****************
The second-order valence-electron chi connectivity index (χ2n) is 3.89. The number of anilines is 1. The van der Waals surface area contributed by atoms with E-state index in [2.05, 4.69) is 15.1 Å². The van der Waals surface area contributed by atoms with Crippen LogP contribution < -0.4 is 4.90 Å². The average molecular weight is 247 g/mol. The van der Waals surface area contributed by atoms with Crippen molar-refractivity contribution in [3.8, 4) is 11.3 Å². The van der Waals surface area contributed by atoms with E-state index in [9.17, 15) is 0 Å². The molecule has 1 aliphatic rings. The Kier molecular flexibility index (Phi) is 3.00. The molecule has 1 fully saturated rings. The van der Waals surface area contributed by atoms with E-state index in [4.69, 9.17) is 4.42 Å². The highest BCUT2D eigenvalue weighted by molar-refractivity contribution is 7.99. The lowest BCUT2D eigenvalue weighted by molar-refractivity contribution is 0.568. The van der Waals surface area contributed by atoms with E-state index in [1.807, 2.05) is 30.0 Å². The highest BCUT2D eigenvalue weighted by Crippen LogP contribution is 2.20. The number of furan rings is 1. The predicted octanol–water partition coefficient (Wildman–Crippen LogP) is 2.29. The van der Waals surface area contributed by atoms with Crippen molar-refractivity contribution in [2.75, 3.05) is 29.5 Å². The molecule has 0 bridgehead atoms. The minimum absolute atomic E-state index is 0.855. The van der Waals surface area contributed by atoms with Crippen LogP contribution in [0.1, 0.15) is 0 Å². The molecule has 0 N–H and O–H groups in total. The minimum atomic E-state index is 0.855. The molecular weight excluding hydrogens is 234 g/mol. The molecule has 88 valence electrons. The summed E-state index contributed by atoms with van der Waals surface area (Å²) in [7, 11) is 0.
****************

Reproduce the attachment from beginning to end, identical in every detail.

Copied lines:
The second-order valence-electron chi connectivity index (χ2n) is 3.89. The number of anilines is 1. The van der Waals surface area contributed by atoms with E-state index in [2.05, 4.69) is 15.1 Å². The van der Waals surface area contributed by atoms with Crippen LogP contribution < -0.4 is 4.90 Å². The average molecular weight is 247 g/mol. The van der Waals surface area contributed by atoms with Crippen molar-refractivity contribution in [3.8, 4) is 11.3 Å². The van der Waals surface area contributed by atoms with E-state index in [9.17, 15) is 0 Å². The molecule has 1 aliphatic rings. The Kier molecular flexibility index (Phi) is 3.00. The molecule has 1 fully saturated rings. The van der Waals surface area contributed by atoms with E-state index in [4.69, 9.17) is 4.42 Å². The highest BCUT2D eigenvalue weighted by molar-refractivity contribution is 7.99. The lowest BCUT2D eigenvalue weighted by molar-refractivity contribution is 0.568. The van der Waals surface area contributed by atoms with E-state index in [1.807, 2.05) is 30.0 Å². The highest BCUT2D eigenvalue weighted by Crippen LogP contribution is 2.20. The number of furan rings is 1. The predicted octanol–water partition coefficient (Wildman–Crippen LogP) is 2.29. The van der Waals surface area contributed by atoms with Crippen molar-refractivity contribution in [2.75, 3.05) is 29.5 Å². The molecule has 0 bridgehead atoms. The minimum absolute atomic E-state index is 0.855. The van der Waals surface area contributed by atoms with Crippen LogP contribution in [0.1, 0.15) is 0 Å². The molecule has 0 N–H and O–H groups in total. The minimum atomic E-state index is 0.855. The molecular weight excluding hydrogens is 234 g/mol. The molecule has 88 valence electrons. The summed E-state index contributed by atoms with van der Waals surface area (Å²) in [7, 11) is 0.